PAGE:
# Re: Colvars alternative recommendations

From: Giacomo Fiorin (giacomo.fiorin_at_gmail.com)
Date: Mon Apr 30 2018 - 10:34:58 CDT

On Mon, Apr 30, 2018 at 10:50 AM, Zachary Ulissi <zulissi_at_gmail.com> wrote:

> Hi - currently we have ~250 atoms in the colvar, though considering just
> some portion of each molecule we can push that down. The speed is
> especially apparent right now because we're doing implicit solvent, but it
> will be a smaller fraction when we do explicit and force call times go up.
>

Yes, with explicit solvent, 250 atoms for a collective variable that is
O(N) is not even worth parallelizing. You most likely won't notice the
difference.

> Yes, P is an even integer. We are using this as a softer metric for the
> size of a group of molecules than the outer limit (containing sphere). We
> also define/use this in 1 or 2 dimensions (so radius of gyration in a
> plane, or radius of gyration along a line, using the XY or Z components
> only, respectively). Yes, adding it as an option would be great!
>

P can be added easily: but as for selecting specific components, that's
best done in a separate class so that the checks for X, Y, and Z can be
skipped. Also, the variable would not be rotationally invariant: do you
plan on using rotational fitting?

> Thanks for the tip about PLUMED; I'll take a closer look.
>
> Regarding GPR/NN I was thinking something along these lines:
> https://aip.scitation.org/doi/abs/10.1063/1.5020733
> https://pubs.acs.org/doi/abs/10.1021/ct500438v
> https://aip.scitation.org/doi/pdf/10.1063/1.5018708
>
> GPR feels more reasonable to me than NN for guarantees, bounded nature,
> uncertainty propagation, incorporation of prior information on correlation
> structure, etc.
>

All those papers mention publicly available software implementations, so I
would check those first to minimize effort.

>
> Zack
>
>
> On Mon, Apr 30, 2018 at 10:32 AM Giacomo Fiorin <giacomo.fiorin_at_gmail.com>
> wrote:
>
>> Hi Zack, how large is the number of atoms? Note that the regular radius
>> of gyration code is not parallel either, although it would be definitely
>> faster than a custom function via Lepton.
>>
>> Is the exponent P an even integer? It wouldn't be a big deal to have P
>> as an option, rather than being hard-coded. It may even be possible to
>> calculate the inverse gradients for the corresponding expression, and
>> estimate free-energies through the internal forces (as in straight ABF)
>> rather than the applied ones (as in eABF or metadynamics).
>>
>> FYI, PLUMED supports Lepton expressions, as well. Support for it was
>> added immediately after the corresponding one in Colvars, so it should
>> behave more or less the same way given that Lepton has a simple API.
>>
>> If you can define in more detail the NN or GPR methods that you plan on
>> using, I can recommend whether it's easier to port it into NAMD or switch
>> to another MD engine.
>>
>> Giacomo
>>
>>
>>
>>
>>
>> On Mon, Apr 30, 2018 at 9:57 AM, Zachary Ulissi <zulissi_at_gmail.com>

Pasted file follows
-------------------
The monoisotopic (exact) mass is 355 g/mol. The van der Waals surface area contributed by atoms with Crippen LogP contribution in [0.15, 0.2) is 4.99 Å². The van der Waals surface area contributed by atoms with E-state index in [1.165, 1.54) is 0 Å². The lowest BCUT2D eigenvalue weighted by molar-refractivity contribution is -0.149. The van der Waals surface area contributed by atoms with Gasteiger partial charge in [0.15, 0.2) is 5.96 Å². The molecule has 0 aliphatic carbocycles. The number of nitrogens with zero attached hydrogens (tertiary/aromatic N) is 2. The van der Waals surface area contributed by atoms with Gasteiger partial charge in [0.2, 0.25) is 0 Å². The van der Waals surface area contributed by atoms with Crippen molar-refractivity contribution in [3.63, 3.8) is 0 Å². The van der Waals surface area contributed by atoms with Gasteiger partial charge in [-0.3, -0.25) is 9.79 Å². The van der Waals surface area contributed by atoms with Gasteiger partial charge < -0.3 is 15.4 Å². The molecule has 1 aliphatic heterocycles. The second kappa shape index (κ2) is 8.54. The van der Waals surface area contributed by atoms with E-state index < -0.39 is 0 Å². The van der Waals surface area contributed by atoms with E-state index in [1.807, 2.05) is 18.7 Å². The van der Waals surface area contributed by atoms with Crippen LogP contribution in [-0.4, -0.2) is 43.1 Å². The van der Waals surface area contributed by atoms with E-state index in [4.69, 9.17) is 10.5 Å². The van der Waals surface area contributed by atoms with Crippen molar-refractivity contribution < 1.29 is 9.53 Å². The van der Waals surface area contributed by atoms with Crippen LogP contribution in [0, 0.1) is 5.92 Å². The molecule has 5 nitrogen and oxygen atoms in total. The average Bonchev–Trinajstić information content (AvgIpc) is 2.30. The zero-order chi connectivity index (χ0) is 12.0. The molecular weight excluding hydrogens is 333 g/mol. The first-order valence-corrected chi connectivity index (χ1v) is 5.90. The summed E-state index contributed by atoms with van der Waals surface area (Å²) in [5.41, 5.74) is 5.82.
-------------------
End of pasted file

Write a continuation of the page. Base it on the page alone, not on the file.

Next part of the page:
>> wrote:
>>
>>> Hi - we're currently doing ABF simulations using NAMD/colvars. We're
>>> using something like a generalized radius of gyration of a group of
>>> particles - same definition, but a power P greater than 2:
>>> R_g = [ \sum (R-R_{COM})^P ] ^(1/P)
>>>
>>> 1) We currently have this implemented using the lepton custom function
>>> code in the NAMD colvars module, which works well but is not parallel and
>>> does not scale well with # of particles. Does anyone have a suggestion for
>>> improving this? Hand-coding a TCL custom colvar was definitely slower.
>>>
>>> 2) We're planning to repeat this calculation many times with differences
>>> in structures, so we will have significant prior information about the
>>> shape and smoothness of the final potential. Using something like a
>>> gaussian process/ kriging seems like an obvious way to accelerate the
>>> process (and we can input smoothness ahead of time), but I don't see that
>>> implemented in colvars. The NN code in SSAGES looks interesting but as far
>>> as I know does not support NAMD. PLUMED looks similar but I don't think
>>> there is something like lepton or the generalized radius of gyration above,
>>> so I'm a little hesitant to jump in. Are there other colvar/metadynamics
>>> codes I should be considering?
>>>
>>> Thanks
>>>
>>> Zack
>>>
>>>
>>> --
>>> Zachary W. Ulissi
>>> Assistant Professor
>>> Department of Chemical Engineering
>>> Carnegie Mellon University
>>> Pittsburgh PA 15213
>>> (412) 268-9517
>>> https://ulissigroup.cheme.cmu.edu
>>>
>>
>>
>>
>> --
>> Giacomo Fiorin
>> Associate Professor of Research, Temple University, Philadelphia, PA
>> Contractor, National Institutes of Health, Bethesda, MD
>> http://goo.gl/Q3TBQU
>> https://github.com/giacomofiorin
>>
> --
> Zachary W. Ulissi
> Assistant Professor
> Department of Chemical Engineering
> Carnegie Mellon University
> Pittsburgh PA 15213
> (412) 268-9517
> https://ulissigroup.cheme.cmu.edu
>

--
Giacomo Fiorin
Associate Professor of Research, Temple University, Philadelphia, PA
Contractor, National Institutes of Health, Bethesda, MD
http://goo.gl/Q3TBQU
https://github.com/giacomofiorin


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